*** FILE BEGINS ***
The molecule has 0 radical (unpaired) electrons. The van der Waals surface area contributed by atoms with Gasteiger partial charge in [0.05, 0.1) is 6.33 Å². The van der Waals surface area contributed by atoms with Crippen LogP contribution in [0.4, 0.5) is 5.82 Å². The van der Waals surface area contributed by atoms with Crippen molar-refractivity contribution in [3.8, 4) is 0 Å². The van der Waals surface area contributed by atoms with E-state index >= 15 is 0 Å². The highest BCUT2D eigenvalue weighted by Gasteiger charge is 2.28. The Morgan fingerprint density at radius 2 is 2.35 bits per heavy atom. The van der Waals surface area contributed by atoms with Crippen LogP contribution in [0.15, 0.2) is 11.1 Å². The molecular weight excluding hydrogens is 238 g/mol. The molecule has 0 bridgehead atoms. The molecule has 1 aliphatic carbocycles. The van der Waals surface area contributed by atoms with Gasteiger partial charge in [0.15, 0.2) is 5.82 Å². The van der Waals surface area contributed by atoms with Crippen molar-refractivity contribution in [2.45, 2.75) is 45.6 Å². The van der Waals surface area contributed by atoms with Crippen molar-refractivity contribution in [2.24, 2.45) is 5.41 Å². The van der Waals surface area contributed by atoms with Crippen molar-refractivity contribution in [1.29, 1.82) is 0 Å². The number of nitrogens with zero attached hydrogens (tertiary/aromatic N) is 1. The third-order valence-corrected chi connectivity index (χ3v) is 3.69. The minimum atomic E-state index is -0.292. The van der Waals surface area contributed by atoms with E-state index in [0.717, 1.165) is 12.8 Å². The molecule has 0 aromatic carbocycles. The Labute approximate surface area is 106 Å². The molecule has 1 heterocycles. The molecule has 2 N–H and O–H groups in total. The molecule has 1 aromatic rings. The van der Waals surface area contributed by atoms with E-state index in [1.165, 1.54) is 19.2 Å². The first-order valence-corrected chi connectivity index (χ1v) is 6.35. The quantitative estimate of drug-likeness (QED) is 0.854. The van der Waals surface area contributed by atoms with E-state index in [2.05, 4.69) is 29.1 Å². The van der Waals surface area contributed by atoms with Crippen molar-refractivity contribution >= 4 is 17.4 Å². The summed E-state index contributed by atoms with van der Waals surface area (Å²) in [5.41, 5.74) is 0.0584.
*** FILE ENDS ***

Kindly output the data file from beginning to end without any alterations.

The molecule has 0 radical (unpaired) electrons. The van der Waals surface area contributed by atoms with Gasteiger partial charge in [0.05, 0.1) is 6.33 Å². The van der Waals surface area contributed by atoms with Crippen LogP contribution in [0.4, 0.5) is 5.82 Å². The van der Waals surface area contributed by atoms with Crippen molar-refractivity contribution in [3.8, 4) is 0 Å². The van der Waals surface area contributed by atoms with E-state index >= 15 is 0 Å². The highest BCUT2D eigenvalue weighted by Gasteiger charge is 2.28. The Morgan fingerprint density at radius 2 is 2.35 bits per heavy atom. The van der Waals surface area contributed by atoms with Crippen LogP contribution in [0.15, 0.2) is 11.1 Å². The molecular weight excluding hydrogens is 238 g/mol. The molecule has 0 bridgehead atoms. The molecule has 1 aliphatic carbocycles. The van der Waals surface area contributed by atoms with Gasteiger partial charge in [0.15, 0.2) is 5.82 Å². The van der Waals surface area contributed by atoms with Crippen molar-refractivity contribution in [2.45, 2.75) is 45.6 Å². The van der Waals surface area contributed by atoms with Crippen molar-refractivity contribution in [2.24, 2.45) is 5.41 Å². The van der Waals surface area contributed by atoms with Crippen molar-refractivity contribution in [1.29, 1.82) is 0 Å². The number of nitrogens with zero attached hydrogens (tertiary/aromatic N) is 1. The third-order valence-corrected chi connectivity index (χ3v) is 3.69. The minimum atomic E-state index is -0.292. The van der Waals surface area contributed by atoms with E-state index in [0.717, 1.165) is 12.8 Å². The molecule has 0 aromatic carbocycles. The Labute approximate surface area is 106 Å². The molecule has 1 heterocycles. The molecule has 2 N–H and O–H groups in total. The molecule has 1 aromatic rings. The van der Waals surface area contributed by atoms with E-state index in [1.165, 1.54) is 19.2 Å². The first-order valence-corrected chi connectivity index (χ1v) is 6.35. The quantitative estimate of drug-likeness (QED) is 0.854. The van der Waals surface area contributed by atoms with E-state index in [2.05, 4.69) is 29.1 Å². The van der Waals surface area contributed by atoms with Crippen molar-refractivity contribution >= 4 is 17.4 Å². The summed E-state index contributed by atoms with van der Waals surface area (Å²) in [5.41, 5.74) is 0.0584.